Last year it was difficult to take the SAT or ACT. Some students were cancelled out of test date after test date, and were completely shut out by the time college application deadlines came around. Colleges responded, first in a trickle and then in a torrent, by making standardized tests optional. Students rejoiced! Maybe 2022 or 2023 graduates wouldn’t even have to worry about the tests?
Alas, that appears not to be the case. College after college has stated that if a student’s test scores are in line with historical norms for that school, students should submit them, because it will greatly strengthen their case. The issue college admissions people face is that high school grades are a pretty good predictor of college success, and the SAT/ACT are a pretty good predictor of college success, but the two combined are a great predictor of success. For competitive colleges that are operating on the scale of thousands or tens of thousands of applications, they really have no alternative to standardized testing.
This year, in the midst of a pandemic, Duke’s acceptance rate went down 30%. How, in this time, could they afford to be so choosy? The answer makes a lot of sense when you think about it. A large number of students looked at test optional policies, and said to themselves “I have good grades, I don’t have a great standardized test score, but why not give it a go?” This was repeated at Standford, the Ivies, and most highly competitive colleges. A lot of students basically threw up a prayer, and while some no doubt benefitted from this, admissions officers are not in the habit of allowing students to fluke their way in.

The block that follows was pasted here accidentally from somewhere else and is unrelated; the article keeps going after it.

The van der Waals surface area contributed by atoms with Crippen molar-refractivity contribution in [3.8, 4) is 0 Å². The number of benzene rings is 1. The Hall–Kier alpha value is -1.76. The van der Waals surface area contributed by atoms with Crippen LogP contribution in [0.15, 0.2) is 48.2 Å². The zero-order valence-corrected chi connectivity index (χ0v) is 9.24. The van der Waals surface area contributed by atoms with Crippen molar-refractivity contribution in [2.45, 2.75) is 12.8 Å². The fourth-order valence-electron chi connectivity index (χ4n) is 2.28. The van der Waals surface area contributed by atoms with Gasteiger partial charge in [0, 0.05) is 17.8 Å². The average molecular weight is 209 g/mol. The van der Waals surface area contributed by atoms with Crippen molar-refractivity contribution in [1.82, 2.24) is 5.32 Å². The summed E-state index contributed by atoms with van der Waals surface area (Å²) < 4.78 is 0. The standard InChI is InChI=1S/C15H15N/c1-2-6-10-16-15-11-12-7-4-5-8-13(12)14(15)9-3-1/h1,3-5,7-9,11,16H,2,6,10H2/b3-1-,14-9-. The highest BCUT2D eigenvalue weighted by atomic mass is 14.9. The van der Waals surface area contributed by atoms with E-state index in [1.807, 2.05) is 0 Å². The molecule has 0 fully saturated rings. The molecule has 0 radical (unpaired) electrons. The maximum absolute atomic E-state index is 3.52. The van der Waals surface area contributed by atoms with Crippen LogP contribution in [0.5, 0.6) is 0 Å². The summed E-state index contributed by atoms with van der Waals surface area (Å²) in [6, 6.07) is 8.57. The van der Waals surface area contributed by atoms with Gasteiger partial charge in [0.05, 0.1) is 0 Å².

So what, then, should a student aspiring to a highly competitive college do (you ask a test prep company). Why, score really high on standardized tests! We are, of course, somewhat biased on this matter, but the evidence is clear. Good test scores will continue to help students getting into better colleges and universities.
We’re watching closely some of the experiments being run, such as the University of California’s decision to remove the SAT and ACT requirement by 2025. Part of the stated rationale is that the tests are “biased towards students with highly educated and wealthy parents”. Although they would never say it, for most colleges this is a feature, not an issue with the tests. They want smart kids who will pay them a lot of money to attend! California schools are going to face a unique challenge as, for instance, Cal Berkeley has Asians as their largest race/ethnicity, largely due to the cultural importance placed on grades and test scores. How they will fare under the new system remains to be seen.
For more traditional admissions systems, the path forward is clear: get great grades with a challenging course load, have great test scores, and show interests outside of school. While we can only help with one part of that, it turns out we can help a lot! Talk to us about how your student can achieve their goals and score great on their test.